After gallbladder surgery

a plastic container filled
with what had been taken:

pebbles, round and black,
solid as obsidian. Stunning,

this new failing,
not the hushed

decay we brace for,
but excess of creation,

a pile of clinking bullets,
a collection of angry bits

forged in churn and burble.
In the hospital room a tv

suspended from the ceiling
was telescope to the world outside.

I hid in the sharp, bright teeth of stars,
I turned the volume up

instead of spelunking down
into the caverns of my body

with a flashlight and butterfly net.
History drawn upon the earthen walls within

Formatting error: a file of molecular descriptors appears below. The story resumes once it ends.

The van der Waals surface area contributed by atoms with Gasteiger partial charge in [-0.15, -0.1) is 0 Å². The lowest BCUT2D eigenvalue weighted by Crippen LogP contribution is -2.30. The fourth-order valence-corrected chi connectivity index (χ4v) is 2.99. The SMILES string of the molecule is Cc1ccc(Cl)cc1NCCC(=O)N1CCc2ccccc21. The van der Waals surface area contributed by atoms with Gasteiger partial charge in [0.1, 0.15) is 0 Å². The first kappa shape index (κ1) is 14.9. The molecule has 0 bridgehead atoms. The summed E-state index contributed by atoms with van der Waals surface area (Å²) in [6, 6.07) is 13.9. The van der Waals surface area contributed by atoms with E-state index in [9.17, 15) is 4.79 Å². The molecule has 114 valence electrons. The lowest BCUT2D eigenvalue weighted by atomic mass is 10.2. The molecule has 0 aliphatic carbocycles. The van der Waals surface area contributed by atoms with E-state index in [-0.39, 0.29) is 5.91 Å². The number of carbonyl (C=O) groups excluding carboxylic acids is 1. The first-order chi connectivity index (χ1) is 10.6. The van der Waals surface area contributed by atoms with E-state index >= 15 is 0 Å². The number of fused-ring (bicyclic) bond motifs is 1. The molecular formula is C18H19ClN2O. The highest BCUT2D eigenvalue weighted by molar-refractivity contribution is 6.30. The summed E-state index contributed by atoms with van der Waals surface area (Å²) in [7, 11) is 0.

would not be deciphered.
I refused to swim the arterial channels.

I would not rest on a rib and listen
to water lapping, acid’s cranky drip,

troglobite heart pumping blood,
wanting, wanting, wanting.

No, what I wanted was to silence
the body’s breath-constant mysteries,

to exit myself,
to speckle a path with my crag,

tiny cobblestones in the park
where a couple might stroll

with their muddy sneakers,
holding hands and

talking about the weather.

About the author

Lizi Gilad's most recent travel adventure involved zip-lining in a redwood forest. She screamed like a madwoman the entire time. An MFA candidate at…

Read the full bio

Issue 16 · October 2012

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